Paint Shop Pro
Mar. 31, 1999
Experiment with Paint Shop Pro. Grab a GIF or JPEG file and edit it. Try
painting your own image. Try each of the following:
- Start off by creating an Images folder in which to keep this
- Open Internet Explorer, go to a page with an image, and right-click
on the image to save it into your folder.
- Start Paint Shop Pro.
- Open the file you saved in Internet Explorer.
- Changing foreground and background colors: Along the right edge of
the Paint Shop Pro Window you'll see a color spectrum with two rectangles
below. The foreground rectangle shows the foreground color while the
background rectangle shows the background color. Clicking the left mouse
button within the spectrum changes the foreground color; use the right
mouse button to change the background color.
You can use the dropper tool to change foreground and background colors by
clicking within an open image.
- Saving an image file. For each of the following, use Save
As, double-check that the image is being saved into your Images folder,
and choose a different name. Save your image in interlaced GIF89a format
with no transparency information. Next, use the dropper tool to change the
background color to a color within your image (don't use white). Now, save
the image with a transparent background.
- Using the browser to view results. Return to Internet Explorer.
From the File menu choose Open and browse to your Images
folder. Open and observe each of the images. How does the image with a
transparent background look?
- For most of the image manipulation functions, Paint Shop Pro must be
working at a depth of 16-million colors. To increase the color depth,
open the Colors menu, choose Increase Color Depth, and
choose 16 Million Colors.
- Using one of your images, experiment with the flip, mirror, and
rotate choices under the Image menu.
- Next, experiment with the deformation and filter browsers under the
Images menu. Apply a few and see what happens. (You can return to
your original by using the undo button.
- Cropping. Often you'll only want part of an image. Use the
selection tool to mark the part of the image you want to cut out. Open the
Edit menu and choose Copy. Open the Edit menu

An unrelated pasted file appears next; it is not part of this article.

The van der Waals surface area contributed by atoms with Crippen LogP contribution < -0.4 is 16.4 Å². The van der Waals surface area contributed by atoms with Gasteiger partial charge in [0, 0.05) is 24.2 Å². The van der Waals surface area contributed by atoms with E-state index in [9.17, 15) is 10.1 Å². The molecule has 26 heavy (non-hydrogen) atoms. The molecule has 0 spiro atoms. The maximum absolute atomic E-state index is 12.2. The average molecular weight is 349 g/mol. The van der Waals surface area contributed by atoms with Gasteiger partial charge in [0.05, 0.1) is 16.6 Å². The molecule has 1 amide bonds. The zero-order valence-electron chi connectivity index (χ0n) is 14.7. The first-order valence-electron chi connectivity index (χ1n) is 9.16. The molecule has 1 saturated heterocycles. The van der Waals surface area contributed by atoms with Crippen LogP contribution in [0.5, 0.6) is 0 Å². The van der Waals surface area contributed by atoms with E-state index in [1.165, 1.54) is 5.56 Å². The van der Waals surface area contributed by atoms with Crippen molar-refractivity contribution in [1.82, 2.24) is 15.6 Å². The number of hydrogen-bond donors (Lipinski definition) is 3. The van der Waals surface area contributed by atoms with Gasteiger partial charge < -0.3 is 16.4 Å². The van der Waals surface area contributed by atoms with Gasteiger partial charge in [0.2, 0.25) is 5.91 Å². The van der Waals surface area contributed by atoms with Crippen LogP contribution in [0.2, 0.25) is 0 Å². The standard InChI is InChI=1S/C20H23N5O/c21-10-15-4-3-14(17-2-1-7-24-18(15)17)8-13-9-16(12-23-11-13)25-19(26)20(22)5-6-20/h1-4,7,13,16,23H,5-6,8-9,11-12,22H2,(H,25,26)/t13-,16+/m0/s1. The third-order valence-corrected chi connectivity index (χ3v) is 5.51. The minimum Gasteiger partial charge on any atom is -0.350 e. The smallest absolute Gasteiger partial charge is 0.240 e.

again, choose Paste, then choose As New Image. A cropped
version of the original image should appear.
- Resampling. Copy the two 30--- JPEG images in
S:\Kelliher\Images to your Images folder. One is 60x82, while the
other is 600x820. Under the Image menu, you'll find
Resample. Resample each image so that it is the size of the other
image. (Hint: Within the Resample dialog box, click Custom size
and enable Maintain aspect ratio. Then, you need only enter the
new image width.)
This demonstrates that it's not a good idea to resample to a larger size,
but it's fine to resample to a smaller size. So, remember, when scanning
it's better to use too large a DPI because you can resample down later.
- Brightness and contrast adjustment. Copy the image tigger.jpg
from my Images folder to your Images folder. Open it in Paint Shop Pro.
From the Colors menu, choose Adjust, then choose
Brightness/Contrast. Preview the following settings of (brightness,
contrast): (0, 0), (25, 0), (25, -25), (50, -25), (50, -50), (50, -90). By
suitably adjusting the brightness and contrast of an image, you can make it
usable as a background image on a web page.
- Painting and sign-making. This is a paint program. Click
the new button to get yourself a fresh canvas. Use a black background and
256 colors. Experiment with the painting tools: paint brushes, air brush,
flood fill, line, and shapes. (Hints: When you choose a painting tool,
some parameter boxes will open beneath the tool bar. Experiment with
different parameter values.) Add some text (Hints: When adding text, make
sure Floating is enabled. After placing the text, there's a
marquee around it to allow you to position it precisely. To turn the
marquee off, open the Selections menu and choose Select
None.) Use several colors. Are you the next Van Gogh? Try different
things. Go ahead, knock yourself out. (You can look at sign.gif in
my Images directory for a silly example. It's transparent, so compare it
in Paint Shop Pro and Internet Explorer.)
Make sure black is the background color, save the image in GIF89a format
with background transparency, and look at your image in Internet Explorer.
Is the background transparent?
Thomas P. Kelliher
Wed Mar 31 06:50:57 EST 1999